Religion

You Can’t Be Pro-Life Unless You Oppose Abortion

Former vice president Joe Biden participates in a CNN townhall dedicated to LGBTQ issues in Los Angeles, Calif., October 10, 2019. (Mike Blake/Reuters)
And you don’t have to think Donald Trump is some kind of political savior to face that fact.

Election times in non-pandemic years can bring out some of the best and the worst of America. Both parties, in their convention productions, were maybe a mix of both. The aspirational, inspirational moments are the best, which, of course, may be a bit too much of a promise about what electing one ticket to the White House could ever possibly do. At the same time, they are important reminders that policy isn’t mere ideological adherence — it affects human lives, family lives. It’s important, noble work. In campaign season, it can become harder to remember it isn’t everything, though.

We don’t get our meaning from politics, politics is a necessary exercise — our vote and our engagement in politics is one way we live out our civic responsibilities. Politics is not a never-ending reality-TV show for our entertainment or distraction. It’s not religion. As Sister Deidre Byrne put it during her Republican Convention segment, there’s such a thing as eternal life, and this life — including politics — should be part of our expressions of gratitude for our very lives and part of how we express hope for something greater. Anything inconsistent with that journey should have no place in politics.

This leads us to abortion. There’s a lot of dismissal of “single-issue voters” these days. Believe me, I see it in my inbox. That makes an assumption that isn’t a given — not everyone who is opposed to abortion is planning on voting for Donald Trump. There are debates about whether voting for someone other than Trump is a cop-out — “blood on your hands” some on the right will argue. But set that debate aside for a moment: In recent weeks I’ve expressed my disappointment in Joe Biden. The Democrats have refused to give an option to people who consider abortion the preeminent human-rights issue. For that, I have been told I am a “so-called” pro-lifer.

I actually agree with all those who insist that pro-life needs to mean more than defending the life of the unborn — we as individuals and as a society must do all that we can to make life plausible, to ensure that single mothers and families have a fighting chance. We can’t look away from the children in foster care who will never have a shot if someone doesn’t give them the love of a family. Absolutely, pro-life should mean more than opposition to abortion. And anyone who has been around the pro-life movement has seen that it so often is people full of love for a mom who just needs some confidence and resources — people walking with her, and, yes, for more than nine months.

The other day, a Catholic priest responded to one of my columns mentioning Joe Biden and abortion. He explained that he considers Biden pro-life and that he’s voting for him. Here’s the problem with that: While I’m with the priest and believe that we absolutely must help vulnerable children in all kinds of situations, you can’t be pro-life and adhere to the extremist abortion policies of the Democratic Party.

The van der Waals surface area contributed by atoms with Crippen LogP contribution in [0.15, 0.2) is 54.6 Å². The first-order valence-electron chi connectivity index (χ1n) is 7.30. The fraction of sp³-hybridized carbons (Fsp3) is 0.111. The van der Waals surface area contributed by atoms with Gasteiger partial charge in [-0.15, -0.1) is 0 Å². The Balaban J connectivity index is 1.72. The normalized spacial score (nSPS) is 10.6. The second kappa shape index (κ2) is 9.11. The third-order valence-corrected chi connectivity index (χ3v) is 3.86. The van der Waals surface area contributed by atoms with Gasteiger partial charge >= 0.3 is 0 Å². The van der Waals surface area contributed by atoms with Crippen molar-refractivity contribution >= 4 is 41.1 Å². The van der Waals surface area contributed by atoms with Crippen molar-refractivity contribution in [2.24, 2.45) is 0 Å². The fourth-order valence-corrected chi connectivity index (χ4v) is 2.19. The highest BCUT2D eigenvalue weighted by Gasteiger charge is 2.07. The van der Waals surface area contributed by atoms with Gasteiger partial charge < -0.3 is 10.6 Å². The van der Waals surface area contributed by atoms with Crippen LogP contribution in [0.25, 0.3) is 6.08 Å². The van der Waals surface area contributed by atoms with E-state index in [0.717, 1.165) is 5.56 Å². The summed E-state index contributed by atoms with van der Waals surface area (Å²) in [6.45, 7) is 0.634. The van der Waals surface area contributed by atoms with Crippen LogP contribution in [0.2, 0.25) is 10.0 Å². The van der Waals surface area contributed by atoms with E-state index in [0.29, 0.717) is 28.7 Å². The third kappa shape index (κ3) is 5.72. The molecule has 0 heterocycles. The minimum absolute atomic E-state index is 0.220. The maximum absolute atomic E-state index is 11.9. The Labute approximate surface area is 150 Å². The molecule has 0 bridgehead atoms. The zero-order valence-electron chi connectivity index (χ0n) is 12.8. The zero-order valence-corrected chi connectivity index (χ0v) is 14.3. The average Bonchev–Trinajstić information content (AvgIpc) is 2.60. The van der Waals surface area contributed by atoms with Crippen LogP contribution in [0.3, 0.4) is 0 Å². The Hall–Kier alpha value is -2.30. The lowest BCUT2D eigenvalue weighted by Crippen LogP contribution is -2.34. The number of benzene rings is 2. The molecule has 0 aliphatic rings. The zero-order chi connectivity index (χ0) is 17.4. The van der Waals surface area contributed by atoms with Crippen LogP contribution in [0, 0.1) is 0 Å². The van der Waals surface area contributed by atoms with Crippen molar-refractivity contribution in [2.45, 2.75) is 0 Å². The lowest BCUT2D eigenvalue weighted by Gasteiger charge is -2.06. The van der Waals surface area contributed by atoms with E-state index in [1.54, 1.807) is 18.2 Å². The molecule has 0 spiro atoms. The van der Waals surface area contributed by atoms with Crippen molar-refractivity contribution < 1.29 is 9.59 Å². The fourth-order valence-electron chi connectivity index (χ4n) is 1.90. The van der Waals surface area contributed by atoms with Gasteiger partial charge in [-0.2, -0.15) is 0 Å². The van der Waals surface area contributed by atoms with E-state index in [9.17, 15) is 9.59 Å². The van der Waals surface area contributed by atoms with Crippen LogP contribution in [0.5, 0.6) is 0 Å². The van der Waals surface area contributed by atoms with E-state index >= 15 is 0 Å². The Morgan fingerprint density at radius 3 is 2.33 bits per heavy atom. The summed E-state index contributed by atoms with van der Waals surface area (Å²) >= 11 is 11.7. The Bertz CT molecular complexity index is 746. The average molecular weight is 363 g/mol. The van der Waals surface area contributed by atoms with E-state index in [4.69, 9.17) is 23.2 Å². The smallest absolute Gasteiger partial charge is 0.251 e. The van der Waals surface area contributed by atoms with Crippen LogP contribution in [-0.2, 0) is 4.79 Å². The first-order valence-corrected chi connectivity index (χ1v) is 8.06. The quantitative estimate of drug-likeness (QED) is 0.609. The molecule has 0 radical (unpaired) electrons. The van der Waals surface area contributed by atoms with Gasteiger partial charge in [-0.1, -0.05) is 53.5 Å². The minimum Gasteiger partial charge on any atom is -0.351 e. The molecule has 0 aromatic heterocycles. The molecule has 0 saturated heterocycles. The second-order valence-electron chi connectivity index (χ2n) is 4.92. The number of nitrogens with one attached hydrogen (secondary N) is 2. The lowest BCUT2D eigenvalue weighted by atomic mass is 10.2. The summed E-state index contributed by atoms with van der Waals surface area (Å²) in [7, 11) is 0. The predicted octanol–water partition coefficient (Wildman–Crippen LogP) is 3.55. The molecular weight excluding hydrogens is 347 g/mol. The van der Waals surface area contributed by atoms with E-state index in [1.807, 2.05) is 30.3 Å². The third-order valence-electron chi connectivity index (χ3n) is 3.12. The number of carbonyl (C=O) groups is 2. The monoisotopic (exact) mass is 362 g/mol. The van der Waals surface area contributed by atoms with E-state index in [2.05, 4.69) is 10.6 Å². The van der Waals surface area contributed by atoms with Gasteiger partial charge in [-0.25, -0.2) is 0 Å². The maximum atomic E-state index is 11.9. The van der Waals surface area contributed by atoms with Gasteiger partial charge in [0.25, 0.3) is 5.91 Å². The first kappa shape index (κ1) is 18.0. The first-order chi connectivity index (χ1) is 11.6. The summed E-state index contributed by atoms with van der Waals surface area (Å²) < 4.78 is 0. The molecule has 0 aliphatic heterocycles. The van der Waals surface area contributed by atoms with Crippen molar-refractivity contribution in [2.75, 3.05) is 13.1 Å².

There’s a reason that the Democrats didn’t talk much about abortion during their convention — because that’s not the pitch they want to make to people. The vast majority of Americans want to see some restrictions on abortion, they don’t see abortion as a good, but they want women in desperate situations to have options. “There but by the grace of God go I.” But like other words we use in our politics, the word “pro-life” is drained of meaning if it means contrary things — if “pro-life” means that you can claim to be personally opposed to abortion but publicly supportive of it through all nine months of pregnancy, and even to the moments after a baby is born, having survived an abortion attempt. Democrats’ current abortion stance is a radical expansion of abortion. Just look to Andrew Cuomo for an example of that. A supposed leading light of Democratic politics expanded legal abortion in a state that was already considered the abortion capital of the country, and he celebrated it by lighting up the Empire State in pink neon. And he is lauded despite his decision that caused so many COVID-19 deaths in nursing homes in the state.

The Democratic Party has chosen to double down on the death of innocents. That is what abortion is: It is a law that says the unborn can be treated as inconvenient and thrown away. The value of that human life is determined by the mother under the influence of the circumstances and pressures she finds around her. That they have to use euphemisms to make it attractive exposes the underlying rot.

I have hopes that in a non-election year, people who call themselves pro-life and those who choose the pro-choice label can work together on foster care and adoption and paid family leave and other issues that we can agree on that are not the A-word. I’d like to see a day when fewer people consider themselves pro-choice, because they see the pregnancy help centers and communities who truly live the Beatitudes and help women and anyone in need. In the meantime, let’s not lose our heads — or our souls — over an election. There’s more to life, there’s more to do.

Essential to that, too, though, is honesty: The Republicans are far from perfect, to say the least. And the Democrats refuse to stand for the vulnerable unborn. It’s a lie to call them pro-life and an abdication of responsibility not to insist on something better.

This column is based on one available through Andrews McMeel Universal’s Newspaper Enterprise Association.

 

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